The number of batteries should also be considered in terms of ease of use. You may find a speedlight that takes four batteries, then has an extra battery holder that can clip on to the battery chamber, in order to provide faster recycling times. If this battery holder takes a single AA battery, this gives you 5 batteries. Batteries are usually sold in packs / multiples of 4, and most chargers only have space for 4 batteries.
So a flash that provides fast recycle times without adding an additional battery is much more convenient to use than one that provides fast recycle times when an extra battery is used. Though if you don't need fast recycle times, then the issue isn't that important - you can just use the speedlight without the extra battery chamber and get slightly slower recycle times.
Some high power flashes may come with an external battery pack, or have one available as an accessory. These typically take 8 AA batteries, and so are quite sensible in terms of battery use. Having to carry the battery pack around with you can be inconvenient compared to a flash that is just using batteries inserted into the body as normal though.
In general, the larger and more expensive the flash, the easier it will be to use. Larger speedlights have more room for controls, and more expensive speedlights have LCDs and more buttons to make changing settings easier.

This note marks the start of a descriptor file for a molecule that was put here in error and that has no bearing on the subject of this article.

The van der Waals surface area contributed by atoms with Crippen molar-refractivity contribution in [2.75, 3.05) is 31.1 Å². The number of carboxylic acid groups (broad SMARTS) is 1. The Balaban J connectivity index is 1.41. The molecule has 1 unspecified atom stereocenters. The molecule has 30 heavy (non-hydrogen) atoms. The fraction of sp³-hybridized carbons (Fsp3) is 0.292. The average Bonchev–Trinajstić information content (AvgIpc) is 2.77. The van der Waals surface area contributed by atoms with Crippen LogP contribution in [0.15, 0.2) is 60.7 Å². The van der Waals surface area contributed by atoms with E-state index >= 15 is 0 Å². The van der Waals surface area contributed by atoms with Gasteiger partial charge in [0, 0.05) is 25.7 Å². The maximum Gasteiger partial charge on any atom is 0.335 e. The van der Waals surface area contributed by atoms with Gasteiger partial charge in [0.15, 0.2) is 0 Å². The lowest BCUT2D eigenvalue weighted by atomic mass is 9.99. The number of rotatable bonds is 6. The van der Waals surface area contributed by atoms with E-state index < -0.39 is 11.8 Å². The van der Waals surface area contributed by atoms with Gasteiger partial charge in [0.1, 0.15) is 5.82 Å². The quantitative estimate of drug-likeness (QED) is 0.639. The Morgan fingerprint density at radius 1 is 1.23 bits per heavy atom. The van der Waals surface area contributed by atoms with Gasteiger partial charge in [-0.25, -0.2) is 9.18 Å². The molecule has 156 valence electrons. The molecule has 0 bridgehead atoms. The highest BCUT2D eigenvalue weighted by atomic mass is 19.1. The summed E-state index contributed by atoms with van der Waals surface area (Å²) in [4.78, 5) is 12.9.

Very small speedlights often have no controls, meaning they can only be controlled through the camera menus. While not a big problem for on-camera use, it can become more problematic for off-camera use, or if you want to use the flash with a camera model from a different manufacturer.
Canon EOS 600D / Rebel T3i - Back & SPEEDLITE 270EX II by 600d on Flickr (licensed CC-BY-SA) - the Canon 270EX II flash has very few controls, relying on the camera for changing the settings
Yongnuo SpeedLite YN-560II / Canon SpeedLite 580EX II by Arkadiusz Sikorski on Flickr (licensed CC-BY-ND) - The YN-560 and 580EX II flashes have plenty of controls and LCD screens so you can easily check the settings
If you need to work quickly, then being able to directly change settings on the flash itself makes life much easier. Being able to quickly glance at the LCD on the flash and see all the current settings is also a great help.
For slower work, these features can still be useful, but are far from essential. It might take several button presses to decrease the flash exposure by 2/3 stop on a cheap speedlight compared to just two quick button presses on a more expensive model. But it doesn't really matter if there's no urgency to getting the shot.
Depending on your uses, you may decide that you're best off getting both a very small flash (particularly if your camera has no built-in flash), and a larger flash as well. This lets you choose the best flash for the job. And it also gives you the option of using two flashes when you want to get more creative with your lighting setups.
In the next article on choosing a speedlight flashgun, we'll look at off-camera use in more depth. We'll cover the different methods flashes may include to allow their use off camera, looking at the benefits and disadvantages of each method.